What Starts a Case In Small Claims Court?
Beginning a Small Claims Court Case Requires Issuing a Document Known As a Plaintiff's Claim and Then Serving the Document Upon the Other Side. Once the Other Side, Being the Defendant Is Served, An Affidavit of Service Is Then Filed With the Court.
Understanding the Importance of Properly Reviewing and Preparing Before Starting a Small Claims Court Case
To start a case in the Small Claims Court requires the issuing of a document known as a Plaintiff's Claim. The Plaintiff's Claim is a form, known as Form 7A, and is available online. The main form parts of the form are relatively easy involving simple fill in the blanks information. The more challenging aspect of starting a lawsuit is knowing what parts of the story to say and what parts of the story to avoid saying, or at least to avoid in the beginning. There are many rules regarding the manner of what should be provided. The rules on starting a Small Claims Court lawsuit, referred to formally as 'commencing a proceeding', are found in Rule 7 of the Rules of the Small Claims Court.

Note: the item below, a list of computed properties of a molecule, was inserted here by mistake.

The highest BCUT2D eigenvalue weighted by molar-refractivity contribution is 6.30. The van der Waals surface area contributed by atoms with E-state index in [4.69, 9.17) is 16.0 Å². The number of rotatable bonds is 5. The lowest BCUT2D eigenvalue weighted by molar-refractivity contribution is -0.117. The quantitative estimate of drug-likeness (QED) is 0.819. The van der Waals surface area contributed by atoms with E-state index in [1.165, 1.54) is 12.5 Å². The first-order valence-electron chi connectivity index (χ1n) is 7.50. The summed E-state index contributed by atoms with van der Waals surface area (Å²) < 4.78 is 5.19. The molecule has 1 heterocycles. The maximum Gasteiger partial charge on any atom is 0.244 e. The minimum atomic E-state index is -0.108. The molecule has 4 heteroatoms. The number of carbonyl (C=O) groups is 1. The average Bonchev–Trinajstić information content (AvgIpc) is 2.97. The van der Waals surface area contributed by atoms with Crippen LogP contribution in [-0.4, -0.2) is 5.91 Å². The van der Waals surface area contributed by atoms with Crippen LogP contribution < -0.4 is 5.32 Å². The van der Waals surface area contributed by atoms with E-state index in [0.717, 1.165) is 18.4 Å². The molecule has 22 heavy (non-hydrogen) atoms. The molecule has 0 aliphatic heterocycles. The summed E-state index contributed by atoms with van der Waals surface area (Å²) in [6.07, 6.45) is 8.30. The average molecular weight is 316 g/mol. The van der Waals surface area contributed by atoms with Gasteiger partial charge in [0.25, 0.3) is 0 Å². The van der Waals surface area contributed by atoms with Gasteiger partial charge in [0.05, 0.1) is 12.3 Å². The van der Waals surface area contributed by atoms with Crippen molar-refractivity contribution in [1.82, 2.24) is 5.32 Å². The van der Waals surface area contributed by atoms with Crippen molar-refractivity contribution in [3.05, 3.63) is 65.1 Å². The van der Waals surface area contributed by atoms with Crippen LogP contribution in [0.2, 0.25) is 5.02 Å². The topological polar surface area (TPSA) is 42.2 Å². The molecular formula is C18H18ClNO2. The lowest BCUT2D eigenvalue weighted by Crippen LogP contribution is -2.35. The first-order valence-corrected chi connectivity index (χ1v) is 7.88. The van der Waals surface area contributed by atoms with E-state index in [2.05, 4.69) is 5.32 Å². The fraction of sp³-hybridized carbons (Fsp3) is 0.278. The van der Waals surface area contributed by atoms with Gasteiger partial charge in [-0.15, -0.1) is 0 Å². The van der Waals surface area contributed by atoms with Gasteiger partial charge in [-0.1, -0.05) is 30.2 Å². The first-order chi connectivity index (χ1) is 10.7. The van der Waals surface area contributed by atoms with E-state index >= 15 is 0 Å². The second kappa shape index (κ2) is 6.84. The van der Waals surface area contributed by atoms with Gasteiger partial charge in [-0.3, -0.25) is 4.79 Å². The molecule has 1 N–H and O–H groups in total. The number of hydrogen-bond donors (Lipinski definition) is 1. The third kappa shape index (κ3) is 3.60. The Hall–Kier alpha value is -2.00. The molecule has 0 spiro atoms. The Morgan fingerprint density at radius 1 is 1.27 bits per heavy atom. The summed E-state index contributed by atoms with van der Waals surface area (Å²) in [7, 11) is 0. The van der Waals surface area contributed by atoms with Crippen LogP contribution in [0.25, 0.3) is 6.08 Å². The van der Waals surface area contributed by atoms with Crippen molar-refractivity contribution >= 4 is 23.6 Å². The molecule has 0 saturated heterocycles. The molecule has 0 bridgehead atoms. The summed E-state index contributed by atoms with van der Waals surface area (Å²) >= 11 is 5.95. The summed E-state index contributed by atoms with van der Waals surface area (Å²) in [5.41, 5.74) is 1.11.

Although the Small Claims Court is, generally, thought of as a court with relatively informal processes that are simple enough for people to do without assistance from a lawyer or paralegal, there are many potential pitfalls as things to think about. Things to think about include:
- What if I am countersued by the Defendant?
- What if I lose the case?
- What if I lose and the Defendant seeks costs against me?
- What if the Defendant sues another person as a 'third party'?
- What if I get a name wrong?
- What if the case becomes more complicated than originally expected?
The above questions, and many more, deserve careful review before haphazardly starting a lawsuit. Understanding and carefully reviewing the potential complications, considerations, and consequences, before starting a lawsuit is highly important.
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